AASP/NJ Offers Motorists Suggestions on Saving Fuel

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AASP/NJ Offers Motorists Suggestions on Saving Fuel

The Alliance of Automotive Service Providers of New Jersey (AASP/NJ) advises New Jersey residents to consider some suggestions in hope of helping them get as much as they can out of rising fuel costs. “It seems like gas prices keep getting higher and higher each day,” says AASP/NJ President Bob Everett. ” Through our relationship with the Car Care Council, we have come up with some suggestions that hopefully will benefit our state’s motorists.”

According to Car Care, consumers can add miles to every gallon they pump by following a few easy and inexpensive maintenance steps with their car, SUV, minivan or pickup truck:

  • Check Engine Light on? If your car’s orange or yellow MIL (malfunction indicator light) is on, it means that it may be polluting too much and this often means you are using too much fuel. Have it checked and repaired by your local technician.
  • Vehicle gas caps – About 17 percent of vehicles on the road have gas caps that are either damaged, loose or missing altogether, causing 147 million gallons of gas to vaporize every year.
  • Under-inflated tires – When tires aren’t inflated properly it’s like driving with the parking brake on and can cost a mile or two per gallon.
  • Worn spark plugs – A vehicle can have either four, six or eight spark plugs, which fire as many as 3 million times every 1,000 miles, resulting in a lot of heat and electrical and chemical erosion. A dirty spark plus causes misfiring, which wastes fuel. Spark plugs need to be replaced regularly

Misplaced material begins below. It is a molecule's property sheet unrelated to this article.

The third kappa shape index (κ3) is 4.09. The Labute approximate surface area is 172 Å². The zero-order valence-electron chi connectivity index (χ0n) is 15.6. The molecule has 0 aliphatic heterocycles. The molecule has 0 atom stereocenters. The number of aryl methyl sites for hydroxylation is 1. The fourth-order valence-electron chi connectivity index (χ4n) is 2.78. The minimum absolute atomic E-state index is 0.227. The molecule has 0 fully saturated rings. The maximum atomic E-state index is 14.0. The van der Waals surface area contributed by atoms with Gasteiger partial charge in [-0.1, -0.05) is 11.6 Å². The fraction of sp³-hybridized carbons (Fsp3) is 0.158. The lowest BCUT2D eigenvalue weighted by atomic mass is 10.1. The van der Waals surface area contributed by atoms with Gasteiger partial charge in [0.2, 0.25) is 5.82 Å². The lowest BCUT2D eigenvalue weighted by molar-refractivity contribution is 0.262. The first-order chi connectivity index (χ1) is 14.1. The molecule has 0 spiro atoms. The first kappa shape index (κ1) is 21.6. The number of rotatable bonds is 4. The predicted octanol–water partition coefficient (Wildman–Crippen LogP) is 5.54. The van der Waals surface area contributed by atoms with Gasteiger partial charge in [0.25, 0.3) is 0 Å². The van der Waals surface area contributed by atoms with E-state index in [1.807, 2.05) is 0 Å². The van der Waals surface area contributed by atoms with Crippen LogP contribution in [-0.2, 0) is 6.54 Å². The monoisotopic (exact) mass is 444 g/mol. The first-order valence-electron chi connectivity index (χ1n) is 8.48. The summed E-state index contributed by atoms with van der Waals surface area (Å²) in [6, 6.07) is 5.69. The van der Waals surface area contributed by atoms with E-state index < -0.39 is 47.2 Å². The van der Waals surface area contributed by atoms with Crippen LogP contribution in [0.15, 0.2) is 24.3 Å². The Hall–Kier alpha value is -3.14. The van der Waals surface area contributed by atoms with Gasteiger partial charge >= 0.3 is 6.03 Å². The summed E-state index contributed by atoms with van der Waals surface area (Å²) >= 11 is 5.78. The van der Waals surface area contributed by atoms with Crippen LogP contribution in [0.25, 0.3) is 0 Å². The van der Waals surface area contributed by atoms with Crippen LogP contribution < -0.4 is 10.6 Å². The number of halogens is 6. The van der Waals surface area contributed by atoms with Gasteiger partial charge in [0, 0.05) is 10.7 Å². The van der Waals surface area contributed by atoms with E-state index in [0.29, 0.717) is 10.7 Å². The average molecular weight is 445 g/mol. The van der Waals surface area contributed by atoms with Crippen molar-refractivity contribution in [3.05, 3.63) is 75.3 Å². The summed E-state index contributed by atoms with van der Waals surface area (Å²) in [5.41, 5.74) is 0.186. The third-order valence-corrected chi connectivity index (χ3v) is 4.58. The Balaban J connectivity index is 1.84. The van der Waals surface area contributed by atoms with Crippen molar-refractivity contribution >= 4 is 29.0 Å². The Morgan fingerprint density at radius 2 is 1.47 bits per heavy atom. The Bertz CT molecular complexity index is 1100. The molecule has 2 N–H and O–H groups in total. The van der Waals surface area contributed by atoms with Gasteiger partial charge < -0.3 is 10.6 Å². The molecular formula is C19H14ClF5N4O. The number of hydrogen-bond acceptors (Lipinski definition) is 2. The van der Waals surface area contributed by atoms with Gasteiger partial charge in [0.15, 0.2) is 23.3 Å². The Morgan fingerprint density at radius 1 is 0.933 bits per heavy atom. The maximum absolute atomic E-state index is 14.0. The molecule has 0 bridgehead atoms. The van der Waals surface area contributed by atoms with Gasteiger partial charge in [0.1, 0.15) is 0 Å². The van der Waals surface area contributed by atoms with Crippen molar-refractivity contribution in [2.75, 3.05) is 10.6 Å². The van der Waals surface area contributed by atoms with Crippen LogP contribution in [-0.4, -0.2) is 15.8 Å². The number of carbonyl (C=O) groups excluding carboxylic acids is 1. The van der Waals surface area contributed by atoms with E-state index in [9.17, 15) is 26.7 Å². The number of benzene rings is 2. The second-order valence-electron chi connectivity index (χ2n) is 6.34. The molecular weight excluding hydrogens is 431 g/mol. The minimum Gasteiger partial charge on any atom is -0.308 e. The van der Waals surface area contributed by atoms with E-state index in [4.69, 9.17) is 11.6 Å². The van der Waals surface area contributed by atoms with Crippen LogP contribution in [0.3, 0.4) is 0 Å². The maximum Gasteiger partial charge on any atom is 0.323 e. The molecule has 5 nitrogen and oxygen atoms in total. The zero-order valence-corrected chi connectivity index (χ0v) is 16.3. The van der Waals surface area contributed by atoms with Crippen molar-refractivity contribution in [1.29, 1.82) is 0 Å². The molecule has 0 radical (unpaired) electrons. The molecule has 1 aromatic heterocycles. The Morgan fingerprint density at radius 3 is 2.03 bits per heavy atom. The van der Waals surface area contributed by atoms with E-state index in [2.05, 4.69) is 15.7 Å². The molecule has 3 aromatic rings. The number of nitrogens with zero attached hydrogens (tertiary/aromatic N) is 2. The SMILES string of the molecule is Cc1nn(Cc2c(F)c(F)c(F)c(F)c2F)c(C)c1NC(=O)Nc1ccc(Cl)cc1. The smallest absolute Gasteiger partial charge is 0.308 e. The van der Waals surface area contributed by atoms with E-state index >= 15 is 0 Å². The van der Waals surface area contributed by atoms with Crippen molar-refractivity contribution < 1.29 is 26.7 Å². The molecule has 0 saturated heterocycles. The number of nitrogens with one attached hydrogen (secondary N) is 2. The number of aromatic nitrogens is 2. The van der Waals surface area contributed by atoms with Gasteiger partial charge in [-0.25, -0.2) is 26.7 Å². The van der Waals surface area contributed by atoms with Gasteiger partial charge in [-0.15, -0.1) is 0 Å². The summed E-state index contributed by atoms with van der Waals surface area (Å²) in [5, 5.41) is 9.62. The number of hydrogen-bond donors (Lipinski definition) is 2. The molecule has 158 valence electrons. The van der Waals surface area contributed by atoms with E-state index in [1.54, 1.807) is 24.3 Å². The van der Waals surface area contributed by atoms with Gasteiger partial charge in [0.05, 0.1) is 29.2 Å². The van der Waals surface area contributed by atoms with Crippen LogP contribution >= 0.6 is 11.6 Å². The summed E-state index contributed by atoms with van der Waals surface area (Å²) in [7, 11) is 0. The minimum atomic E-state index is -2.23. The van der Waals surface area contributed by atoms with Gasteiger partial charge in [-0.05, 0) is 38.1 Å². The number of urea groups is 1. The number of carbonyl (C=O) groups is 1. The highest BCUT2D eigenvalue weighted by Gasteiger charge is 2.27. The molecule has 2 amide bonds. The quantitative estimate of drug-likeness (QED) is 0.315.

•  Dirty air filters – An air filter that is clogged with dirt, dust and bugs chokes off the air and creates a “rich” mixture – too much gas being burned for the amount of air, which wastes gas and causes the engine to lose power. Replacing a clogged air filter can improve gas mileage by as much as 10 percent, saving about 15 cents a gallon.

Fuel-saving driving tips include:

  • Don’t be an aggressive driver – Aggressive driving can lower gas mileage by as much as 33 percent on the highway and 5 percent on city streets, which results in 7 to 49 cents per gallon.
  • Avoid excessive idling – Sitting idle gets zero miles per gallon. Letting the vehicle warm up for one to two minutes is sufficient.
  • Observe the speed limit Gas mileage decreases rapidly at speeds above 60 mph. Each mph driven over 60 will result in an additional 10 cents per gallon. To maintain a constant speed on the highway, cruise control is recommended.
  • Combining errands into one trip saves gas and time. Several short trips taken from a cold start can use twice as much fuel as a longer multi-purpose trip covering the same distance.
  • Avoid carrying unneeded heavy items in the truck. An extra 100 pounds can cut fuel efficiency by a percent or two.

“These are the kinds of tips that all of our shops should be bringing to their customers,” Everett adds. “The more you educate the customer, the more likely they will return to your shop.”

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